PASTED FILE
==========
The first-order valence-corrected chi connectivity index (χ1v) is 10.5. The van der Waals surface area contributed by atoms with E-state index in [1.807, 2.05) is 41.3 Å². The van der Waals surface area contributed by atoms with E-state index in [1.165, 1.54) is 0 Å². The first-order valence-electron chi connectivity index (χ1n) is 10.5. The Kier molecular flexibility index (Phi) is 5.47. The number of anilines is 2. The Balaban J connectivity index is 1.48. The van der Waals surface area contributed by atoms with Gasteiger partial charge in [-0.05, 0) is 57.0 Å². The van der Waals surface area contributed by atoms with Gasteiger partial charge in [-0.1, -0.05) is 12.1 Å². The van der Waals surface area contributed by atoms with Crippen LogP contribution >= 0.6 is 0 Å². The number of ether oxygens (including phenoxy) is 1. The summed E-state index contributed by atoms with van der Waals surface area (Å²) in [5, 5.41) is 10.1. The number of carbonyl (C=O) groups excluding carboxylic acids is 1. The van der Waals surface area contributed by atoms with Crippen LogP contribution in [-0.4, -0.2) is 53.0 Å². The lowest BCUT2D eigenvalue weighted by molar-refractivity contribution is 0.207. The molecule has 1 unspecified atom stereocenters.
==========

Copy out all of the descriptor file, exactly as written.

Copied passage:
The first-order valence-corrected chi connectivity index (χ1v) is 10.5. The van der Waals surface area contributed by atoms with E-state index in [1.807, 2.05) is 41.3 Å². The van der Waals surface area contributed by atoms with E-state index in [1.165, 1.54) is 0 Å². The first-order valence-electron chi connectivity index (χ1n) is 10.5. The Kier molecular flexibility index (Phi) is 5.47. The number of anilines is 2. The Balaban J connectivity index is 1.48. The van der Waals surface area contributed by atoms with Gasteiger partial charge in [-0.05, 0) is 57.0 Å². The van der Waals surface area contributed by atoms with Gasteiger partial charge in [-0.1, -0.05) is 12.1 Å². The van der Waals surface area contributed by atoms with Crippen LogP contribution >= 0.6 is 0 Å². The number of ether oxygens (including phenoxy) is 1. The summed E-state index contributed by atoms with van der Waals surface area (Å²) in [5, 5.41) is 10.1. The number of carbonyl (C=O) groups excluding carboxylic acids is 1. The van der Waals surface area contributed by atoms with Crippen LogP contribution in [-0.4, -0.2) is 53.0 Å². The lowest BCUT2D eigenvalue weighted by molar-refractivity contribution is 0.207. The molecule has 1 unspecified atom stereocenters.